Lt. Nobu Shirase and the 1910 Japanese Antarctic Expedition
16 April 2012, London
This year marks the 100th anniversaries of not two, but three South Polar expeditions: Amundesen’s triumph, Scott’s tragedy, and the hitherto almost unknown story of Lt. Nobu Shirase’s Japanese Antarctic Expedition. When the expedition sailed from Tokyo Bay in November 1910 it was given a huge send off by a crowd of 50,000 supporters. Lt. Shirase’s ambition to be a polar explorer had caught the imagination of a population frustrated at not being regarded as equals by the West, and determined to show that Japan was ready to take its place on the stage of world affairs.
Their vessel, Kainan-maru, was smaller than any other expedition ship of the time and in March 1911 their first attempt to land in Antarctica failed. They only escaped being trapped in the ice by the remarkable seamanship of Capt. Naokichi Nomura. After waiting out the winter in Sydney Harbour, their second voyage was crowned with success and included an Antarctic meeting with Amundesen’s Fram. They set a number of Antarctic records and made the first landing in King Edward VII Land, where Scott and Shackleton had failed.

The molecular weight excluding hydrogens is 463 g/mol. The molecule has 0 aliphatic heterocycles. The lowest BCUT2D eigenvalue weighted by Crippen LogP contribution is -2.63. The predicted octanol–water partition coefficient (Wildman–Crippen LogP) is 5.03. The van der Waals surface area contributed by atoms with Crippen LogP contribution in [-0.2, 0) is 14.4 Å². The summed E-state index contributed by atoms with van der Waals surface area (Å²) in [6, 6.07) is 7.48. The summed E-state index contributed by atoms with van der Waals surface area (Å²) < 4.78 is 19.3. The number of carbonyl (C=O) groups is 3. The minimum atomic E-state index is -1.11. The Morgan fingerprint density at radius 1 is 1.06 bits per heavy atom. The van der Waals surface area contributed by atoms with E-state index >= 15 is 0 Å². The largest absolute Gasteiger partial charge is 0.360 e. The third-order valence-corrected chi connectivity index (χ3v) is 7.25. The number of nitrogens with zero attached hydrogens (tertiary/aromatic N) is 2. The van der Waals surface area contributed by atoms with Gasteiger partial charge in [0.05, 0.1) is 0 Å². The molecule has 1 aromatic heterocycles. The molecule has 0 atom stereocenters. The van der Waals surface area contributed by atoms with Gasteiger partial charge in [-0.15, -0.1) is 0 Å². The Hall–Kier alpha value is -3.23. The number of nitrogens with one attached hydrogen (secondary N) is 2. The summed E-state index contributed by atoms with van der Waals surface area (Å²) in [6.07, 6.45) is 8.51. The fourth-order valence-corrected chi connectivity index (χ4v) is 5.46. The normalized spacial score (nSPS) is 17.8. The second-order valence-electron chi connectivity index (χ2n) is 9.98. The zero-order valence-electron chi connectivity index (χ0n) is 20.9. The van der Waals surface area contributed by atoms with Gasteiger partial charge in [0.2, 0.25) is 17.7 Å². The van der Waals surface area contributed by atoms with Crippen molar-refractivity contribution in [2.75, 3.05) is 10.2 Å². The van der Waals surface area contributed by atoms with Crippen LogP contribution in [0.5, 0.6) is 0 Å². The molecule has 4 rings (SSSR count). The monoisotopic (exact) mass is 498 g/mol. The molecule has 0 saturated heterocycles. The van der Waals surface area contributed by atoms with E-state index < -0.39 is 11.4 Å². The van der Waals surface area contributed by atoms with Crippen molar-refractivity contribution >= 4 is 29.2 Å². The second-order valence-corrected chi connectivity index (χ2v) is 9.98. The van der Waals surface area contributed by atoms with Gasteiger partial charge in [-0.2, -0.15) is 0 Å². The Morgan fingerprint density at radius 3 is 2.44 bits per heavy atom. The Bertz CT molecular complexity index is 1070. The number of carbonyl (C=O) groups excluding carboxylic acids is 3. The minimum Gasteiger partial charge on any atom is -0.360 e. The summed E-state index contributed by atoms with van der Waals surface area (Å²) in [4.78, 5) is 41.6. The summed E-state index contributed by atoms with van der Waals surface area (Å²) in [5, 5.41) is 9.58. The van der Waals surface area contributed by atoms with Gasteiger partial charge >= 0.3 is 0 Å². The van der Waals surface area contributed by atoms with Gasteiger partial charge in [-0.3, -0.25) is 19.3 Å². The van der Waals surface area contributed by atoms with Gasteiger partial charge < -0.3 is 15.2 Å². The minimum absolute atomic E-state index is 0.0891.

Hilary Shibata is the Antarctic Bibliographer in the Library of the Scott Polar Research Institute. She lived in Japan for eleven years before returning to England in 1988. Since 1994 she and her daughter, Lara Dagnell, have been working to translate the official account of the 1910-12 Japanese Antarctic Expedition. The book was published by the Erskine Press in December 2011 as The Japanese South Polar Expedition 1910-12: A Record of Antarctica.
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